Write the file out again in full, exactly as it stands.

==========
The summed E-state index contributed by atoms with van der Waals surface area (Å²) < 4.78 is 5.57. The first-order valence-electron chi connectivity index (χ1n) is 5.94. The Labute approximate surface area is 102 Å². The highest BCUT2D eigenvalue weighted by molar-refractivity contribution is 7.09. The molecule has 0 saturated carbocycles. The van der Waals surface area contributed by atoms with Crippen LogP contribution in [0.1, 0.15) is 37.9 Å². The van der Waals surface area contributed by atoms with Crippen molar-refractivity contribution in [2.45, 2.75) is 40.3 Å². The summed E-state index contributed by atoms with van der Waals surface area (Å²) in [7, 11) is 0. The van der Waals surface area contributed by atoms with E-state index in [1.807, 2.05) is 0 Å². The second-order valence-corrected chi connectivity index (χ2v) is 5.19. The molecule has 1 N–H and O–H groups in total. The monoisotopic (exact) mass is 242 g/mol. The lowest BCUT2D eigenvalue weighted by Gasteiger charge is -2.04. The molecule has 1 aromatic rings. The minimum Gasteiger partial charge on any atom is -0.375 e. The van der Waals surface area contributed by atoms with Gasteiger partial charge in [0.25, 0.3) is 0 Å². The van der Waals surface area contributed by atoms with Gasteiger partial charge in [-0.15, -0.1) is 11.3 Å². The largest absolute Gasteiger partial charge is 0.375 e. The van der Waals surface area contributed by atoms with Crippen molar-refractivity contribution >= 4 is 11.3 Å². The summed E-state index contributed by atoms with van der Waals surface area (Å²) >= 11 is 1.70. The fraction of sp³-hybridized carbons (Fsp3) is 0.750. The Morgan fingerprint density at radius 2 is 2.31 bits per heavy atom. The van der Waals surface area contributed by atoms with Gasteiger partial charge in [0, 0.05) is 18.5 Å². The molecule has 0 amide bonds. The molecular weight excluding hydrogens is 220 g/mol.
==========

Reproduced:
The summed E-state index contributed by atoms with van der Waals surface area (Å²) < 4.78 is 5.57. The first-order valence-electron chi connectivity index (χ1n) is 5.94. The Labute approximate surface area is 102 Å². The highest BCUT2D eigenvalue weighted by molar-refractivity contribution is 7.09. The molecule has 0 saturated carbocycles. The van der Waals surface area contributed by atoms with Crippen LogP contribution in [0.1, 0.15) is 37.9 Å². The van der Waals surface area contributed by atoms with Crippen molar-refractivity contribution in [2.45, 2.75) is 40.3 Å². The summed E-state index contributed by atoms with van der Waals surface area (Å²) in [7, 11) is 0. The van der Waals surface area contributed by atoms with E-state index in [1.807, 2.05) is 0 Å². The second-order valence-corrected chi connectivity index (χ2v) is 5.19. The molecule has 1 N–H and O–H groups in total. The monoisotopic (exact) mass is 242 g/mol. The lowest BCUT2D eigenvalue weighted by Gasteiger charge is -2.04. The molecule has 1 aromatic rings. The minimum Gasteiger partial charge on any atom is -0.375 e. The van der Waals surface area contributed by atoms with Gasteiger partial charge in [0.25, 0.3) is 0 Å². The van der Waals surface area contributed by atoms with Gasteiger partial charge in [-0.15, -0.1) is 11.3 Å². The largest absolute Gasteiger partial charge is 0.375 e. The van der Waals surface area contributed by atoms with Crippen molar-refractivity contribution >= 4 is 11.3 Å². The summed E-state index contributed by atoms with van der Waals surface area (Å²) >= 11 is 1.70. The fraction of sp³-hybridized carbons (Fsp3) is 0.750. The Morgan fingerprint density at radius 2 is 2.31 bits per heavy atom. The van der Waals surface area contributed by atoms with Gasteiger partial charge in [0, 0.05) is 18.5 Å². The molecule has 0 amide bonds. The molecular weight excluding hydrogens is 220 g/mol.